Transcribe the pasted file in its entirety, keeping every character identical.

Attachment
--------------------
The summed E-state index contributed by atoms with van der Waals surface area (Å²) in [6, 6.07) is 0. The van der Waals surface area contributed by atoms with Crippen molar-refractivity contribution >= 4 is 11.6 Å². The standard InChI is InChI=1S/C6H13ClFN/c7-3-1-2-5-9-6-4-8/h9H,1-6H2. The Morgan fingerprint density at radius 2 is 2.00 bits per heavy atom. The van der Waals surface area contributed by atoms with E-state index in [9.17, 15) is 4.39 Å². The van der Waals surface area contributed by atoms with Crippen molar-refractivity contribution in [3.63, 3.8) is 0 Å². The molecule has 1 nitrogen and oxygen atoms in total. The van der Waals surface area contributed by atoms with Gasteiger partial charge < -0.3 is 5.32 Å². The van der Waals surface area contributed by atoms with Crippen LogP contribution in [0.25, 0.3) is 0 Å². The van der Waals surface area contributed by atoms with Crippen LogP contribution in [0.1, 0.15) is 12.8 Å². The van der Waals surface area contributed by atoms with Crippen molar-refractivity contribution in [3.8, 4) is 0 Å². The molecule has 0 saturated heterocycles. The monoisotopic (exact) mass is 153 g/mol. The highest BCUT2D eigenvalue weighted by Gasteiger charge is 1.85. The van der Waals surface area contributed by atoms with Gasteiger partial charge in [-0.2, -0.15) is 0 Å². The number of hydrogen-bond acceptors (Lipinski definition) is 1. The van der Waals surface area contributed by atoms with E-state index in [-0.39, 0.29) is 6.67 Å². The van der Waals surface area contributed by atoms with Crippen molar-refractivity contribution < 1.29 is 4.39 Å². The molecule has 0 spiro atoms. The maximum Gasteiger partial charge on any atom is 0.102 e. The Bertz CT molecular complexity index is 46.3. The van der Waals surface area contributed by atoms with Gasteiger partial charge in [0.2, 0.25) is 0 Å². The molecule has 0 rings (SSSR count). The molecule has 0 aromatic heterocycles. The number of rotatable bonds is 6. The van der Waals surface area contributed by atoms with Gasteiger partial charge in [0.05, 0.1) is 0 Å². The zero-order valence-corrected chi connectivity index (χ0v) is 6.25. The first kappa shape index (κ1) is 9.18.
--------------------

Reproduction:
The summed E-state index contributed by atoms with van der Waals surface area (Å²) in [6, 6.07) is 0. The van der Waals surface area contributed by atoms with Crippen molar-refractivity contribution >= 4 is 11.6 Å². The standard InChI is InChI=1S/C6H13ClFN/c7-3-1-2-5-9-6-4-8/h9H,1-6H2. The Morgan fingerprint density at radius 2 is 2.00 bits per heavy atom. The van der Waals surface area contributed by atoms with E-state index in [9.17, 15) is 4.39 Å². The van der Waals surface area contributed by atoms with Crippen molar-refractivity contribution in [3.63, 3.8) is 0 Å². The molecule has 1 nitrogen and oxygen atoms in total. The van der Waals surface area contributed by atoms with Gasteiger partial charge < -0.3 is 5.32 Å². The van der Waals surface area contributed by atoms with Crippen LogP contribution in [0.25, 0.3) is 0 Å². The van der Waals surface area contributed by atoms with Crippen LogP contribution in [0.1, 0.15) is 12.8 Å². The van der Waals surface area contributed by atoms with Crippen molar-refractivity contribution in [3.8, 4) is 0 Å². The molecule has 0 saturated heterocycles. The monoisotopic (exact) mass is 153 g/mol. The highest BCUT2D eigenvalue weighted by Gasteiger charge is 1.85. The van der Waals surface area contributed by atoms with Gasteiger partial charge in [-0.2, -0.15) is 0 Å². The number of hydrogen-bond acceptors (Lipinski definition) is 1. The van der Waals surface area contributed by atoms with E-state index in [-0.39, 0.29) is 6.67 Å². The van der Waals surface area contributed by atoms with Crippen molar-refractivity contribution < 1.29 is 4.39 Å². The molecule has 0 spiro atoms. The maximum Gasteiger partial charge on any atom is 0.102 e. The Bertz CT molecular complexity index is 46.3. The van der Waals surface area contributed by atoms with Gasteiger partial charge in [0.2, 0.25) is 0 Å². The molecule has 0 rings (SSSR count). The molecule has 0 aromatic heterocycles. The number of rotatable bonds is 6. The van der Waals surface area contributed by atoms with Gasteiger partial charge in [0.05, 0.1) is 0 Å². The zero-order valence-corrected chi connectivity index (χ0v) is 6.25. The first kappa shape index (κ1) is 9.18.